As long as you can justify your reasons for doing it, then go for it. I wouldn't advise attacking an area based purely on speculation, but if you have historical information to back it up, then blast away.

7. ## Re: Defect clustering

To tip me off to bug clusters, i often look at change sets from version control systems.

because a developer saying "yeah i made a small fix in module X" could really mean "i made a one line change", or "I refactored the whole module and added 10k lines of code".

checking the number of changes in a new build can be a good indicator of areas to concentrate on and where clusters of bugs might be lurking.

8. ## Re: Defect clustering

I miss the days when I was able to check how much change was applied to the source code.....

9. ## Re: Defect clustering

[ QUOTE ]
I miss the days when I was able to check how much change was applied to the source code.....

[/ QUOTE ]

I miss the days when I was able to check how much change was applied to the source code.....and take FULL responsibility for every error in the system because I should have found the bug in the code, since I had access to it.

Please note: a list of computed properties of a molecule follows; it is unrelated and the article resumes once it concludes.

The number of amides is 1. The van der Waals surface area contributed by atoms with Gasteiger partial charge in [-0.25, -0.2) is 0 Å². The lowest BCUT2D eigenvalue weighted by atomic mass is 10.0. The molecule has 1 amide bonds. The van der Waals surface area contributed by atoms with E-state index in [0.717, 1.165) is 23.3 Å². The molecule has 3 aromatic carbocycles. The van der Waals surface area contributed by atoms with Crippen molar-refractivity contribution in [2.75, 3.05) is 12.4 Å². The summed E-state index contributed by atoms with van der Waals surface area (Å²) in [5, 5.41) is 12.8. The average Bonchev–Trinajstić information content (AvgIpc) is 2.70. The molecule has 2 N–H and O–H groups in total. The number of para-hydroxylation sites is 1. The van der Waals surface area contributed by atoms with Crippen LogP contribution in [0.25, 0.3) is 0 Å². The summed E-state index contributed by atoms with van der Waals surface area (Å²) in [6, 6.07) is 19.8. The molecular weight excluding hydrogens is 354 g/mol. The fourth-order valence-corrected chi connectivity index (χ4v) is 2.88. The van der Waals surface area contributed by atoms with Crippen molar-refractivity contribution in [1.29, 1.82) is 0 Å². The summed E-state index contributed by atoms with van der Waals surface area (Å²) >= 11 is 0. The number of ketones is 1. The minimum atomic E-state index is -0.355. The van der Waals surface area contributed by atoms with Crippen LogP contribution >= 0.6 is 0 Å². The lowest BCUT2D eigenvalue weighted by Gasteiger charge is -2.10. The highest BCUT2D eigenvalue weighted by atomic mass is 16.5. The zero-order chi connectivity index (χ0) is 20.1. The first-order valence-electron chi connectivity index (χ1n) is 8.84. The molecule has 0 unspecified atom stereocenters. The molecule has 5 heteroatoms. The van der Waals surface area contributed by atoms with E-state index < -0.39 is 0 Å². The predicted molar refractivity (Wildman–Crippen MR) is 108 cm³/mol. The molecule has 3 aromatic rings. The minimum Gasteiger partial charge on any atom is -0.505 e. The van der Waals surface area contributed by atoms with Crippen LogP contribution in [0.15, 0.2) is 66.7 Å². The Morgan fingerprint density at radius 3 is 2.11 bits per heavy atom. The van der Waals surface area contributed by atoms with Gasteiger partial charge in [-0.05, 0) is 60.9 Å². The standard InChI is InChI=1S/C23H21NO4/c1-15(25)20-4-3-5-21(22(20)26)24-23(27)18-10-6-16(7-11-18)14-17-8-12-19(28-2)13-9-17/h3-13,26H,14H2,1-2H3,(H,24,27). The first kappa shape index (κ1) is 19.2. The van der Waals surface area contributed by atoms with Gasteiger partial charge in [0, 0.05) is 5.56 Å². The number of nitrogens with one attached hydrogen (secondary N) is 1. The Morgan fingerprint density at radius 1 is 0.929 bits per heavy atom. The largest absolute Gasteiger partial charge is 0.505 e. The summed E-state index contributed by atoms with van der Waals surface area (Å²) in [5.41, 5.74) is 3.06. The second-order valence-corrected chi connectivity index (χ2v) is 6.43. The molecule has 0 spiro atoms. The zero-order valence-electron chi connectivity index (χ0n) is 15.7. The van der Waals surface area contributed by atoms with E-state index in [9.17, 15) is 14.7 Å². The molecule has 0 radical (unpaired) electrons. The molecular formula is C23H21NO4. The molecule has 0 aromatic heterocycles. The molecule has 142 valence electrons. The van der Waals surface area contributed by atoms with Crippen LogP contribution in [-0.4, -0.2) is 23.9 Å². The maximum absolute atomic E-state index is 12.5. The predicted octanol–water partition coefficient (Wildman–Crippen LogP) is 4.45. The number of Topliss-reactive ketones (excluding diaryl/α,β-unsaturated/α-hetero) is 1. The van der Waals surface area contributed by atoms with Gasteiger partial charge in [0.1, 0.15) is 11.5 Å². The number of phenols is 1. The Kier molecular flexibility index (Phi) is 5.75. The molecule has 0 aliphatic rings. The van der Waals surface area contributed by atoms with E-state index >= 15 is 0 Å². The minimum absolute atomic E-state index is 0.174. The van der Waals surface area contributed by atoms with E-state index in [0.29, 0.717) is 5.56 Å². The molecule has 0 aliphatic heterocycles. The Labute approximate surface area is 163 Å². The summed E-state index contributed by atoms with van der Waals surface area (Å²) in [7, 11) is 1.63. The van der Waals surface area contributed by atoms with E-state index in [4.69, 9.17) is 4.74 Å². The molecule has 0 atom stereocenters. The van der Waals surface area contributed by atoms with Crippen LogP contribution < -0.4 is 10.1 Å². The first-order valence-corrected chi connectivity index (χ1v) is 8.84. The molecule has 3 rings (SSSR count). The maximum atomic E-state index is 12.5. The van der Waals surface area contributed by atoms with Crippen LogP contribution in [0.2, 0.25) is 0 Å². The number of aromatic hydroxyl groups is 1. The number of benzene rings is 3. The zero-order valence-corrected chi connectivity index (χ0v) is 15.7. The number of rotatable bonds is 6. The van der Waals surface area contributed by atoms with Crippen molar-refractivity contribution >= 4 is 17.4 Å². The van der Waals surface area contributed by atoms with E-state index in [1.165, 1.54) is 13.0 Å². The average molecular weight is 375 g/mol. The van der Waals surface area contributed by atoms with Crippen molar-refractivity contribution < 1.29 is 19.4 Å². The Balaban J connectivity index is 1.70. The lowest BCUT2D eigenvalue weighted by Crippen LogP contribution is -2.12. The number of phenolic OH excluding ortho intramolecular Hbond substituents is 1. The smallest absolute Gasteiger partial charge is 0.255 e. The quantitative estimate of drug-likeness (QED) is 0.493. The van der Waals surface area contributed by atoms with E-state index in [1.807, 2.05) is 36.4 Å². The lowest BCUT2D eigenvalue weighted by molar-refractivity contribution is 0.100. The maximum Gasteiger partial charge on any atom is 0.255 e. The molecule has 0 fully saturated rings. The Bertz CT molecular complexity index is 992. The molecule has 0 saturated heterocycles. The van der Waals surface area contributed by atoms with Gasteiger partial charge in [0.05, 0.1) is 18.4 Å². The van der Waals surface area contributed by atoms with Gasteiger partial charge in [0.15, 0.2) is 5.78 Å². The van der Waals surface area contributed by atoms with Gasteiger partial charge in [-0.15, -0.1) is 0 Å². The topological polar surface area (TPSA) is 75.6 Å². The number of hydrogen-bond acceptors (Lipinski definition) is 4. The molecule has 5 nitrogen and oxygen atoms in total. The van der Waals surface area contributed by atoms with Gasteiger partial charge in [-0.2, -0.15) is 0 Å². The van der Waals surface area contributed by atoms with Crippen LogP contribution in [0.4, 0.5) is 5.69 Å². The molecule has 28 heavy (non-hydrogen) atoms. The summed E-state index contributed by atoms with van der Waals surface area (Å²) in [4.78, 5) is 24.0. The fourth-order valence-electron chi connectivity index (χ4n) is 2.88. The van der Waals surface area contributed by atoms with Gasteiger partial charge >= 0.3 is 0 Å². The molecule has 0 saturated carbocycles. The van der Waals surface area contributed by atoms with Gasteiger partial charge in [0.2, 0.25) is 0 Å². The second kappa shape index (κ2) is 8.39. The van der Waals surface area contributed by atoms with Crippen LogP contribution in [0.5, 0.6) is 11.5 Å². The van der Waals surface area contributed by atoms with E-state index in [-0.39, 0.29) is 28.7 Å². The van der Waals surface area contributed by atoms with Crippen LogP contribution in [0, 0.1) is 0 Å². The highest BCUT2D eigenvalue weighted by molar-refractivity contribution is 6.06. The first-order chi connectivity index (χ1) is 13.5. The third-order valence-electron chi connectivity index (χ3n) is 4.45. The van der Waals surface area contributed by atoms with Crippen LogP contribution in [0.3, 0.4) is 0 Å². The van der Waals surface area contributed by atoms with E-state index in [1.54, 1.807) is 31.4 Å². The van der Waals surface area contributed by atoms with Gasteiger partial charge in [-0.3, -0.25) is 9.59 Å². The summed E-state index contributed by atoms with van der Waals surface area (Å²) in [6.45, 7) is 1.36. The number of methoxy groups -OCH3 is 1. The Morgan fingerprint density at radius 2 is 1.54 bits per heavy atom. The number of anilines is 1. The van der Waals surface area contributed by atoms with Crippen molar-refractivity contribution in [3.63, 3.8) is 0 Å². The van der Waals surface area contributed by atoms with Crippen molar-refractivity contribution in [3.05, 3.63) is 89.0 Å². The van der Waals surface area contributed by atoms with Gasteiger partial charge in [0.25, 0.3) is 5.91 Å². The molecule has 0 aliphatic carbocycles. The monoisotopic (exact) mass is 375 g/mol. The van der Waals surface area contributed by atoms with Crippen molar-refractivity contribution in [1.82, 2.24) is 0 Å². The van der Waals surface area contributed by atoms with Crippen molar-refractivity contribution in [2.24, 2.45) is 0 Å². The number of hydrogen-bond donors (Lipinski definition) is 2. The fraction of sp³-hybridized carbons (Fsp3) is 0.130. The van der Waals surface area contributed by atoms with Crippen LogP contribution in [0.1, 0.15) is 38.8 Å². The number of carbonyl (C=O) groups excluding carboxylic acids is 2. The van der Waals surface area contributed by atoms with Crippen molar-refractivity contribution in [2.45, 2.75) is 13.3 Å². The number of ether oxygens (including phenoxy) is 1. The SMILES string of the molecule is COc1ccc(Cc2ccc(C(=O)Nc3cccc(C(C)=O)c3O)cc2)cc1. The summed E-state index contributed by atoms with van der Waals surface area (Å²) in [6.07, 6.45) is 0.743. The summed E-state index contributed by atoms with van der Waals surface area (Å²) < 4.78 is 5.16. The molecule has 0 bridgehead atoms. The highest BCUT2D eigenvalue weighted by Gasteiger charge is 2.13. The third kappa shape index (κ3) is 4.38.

10. ## Re: Defect clustering

&gt;&gt;[ QUOTE ]
To tip me off to bug clusters, i often look at change sets from version control systems.

[/ QUOTE ]

I 'want to' miss the days when I will be looking at the code and making my next test steps.

IMHO, 'Changes to the Code' hinting the next test steps (and clusters etc) is a reasonable postulate in the case of atomic software utilities that are backed by one fragment of an algorithmic routine. And also in cases where we are talking about a one-man army behind a software product.

In medium-to-large applications, 'changes to the code' hinting the 'command structure of software testing' is not a wide practice and is highly debatable.

Finding Clusters in my experience was an aftereffect of Software Test cycles and that only meant some analysis of the causes.

One (good) exception to this were cases where some smart(?) Software Testers raising a flag saying that 'looks like there is a cluster of defects in this particular aspect, can you please review and let us know whether we should proceed with further tests?'.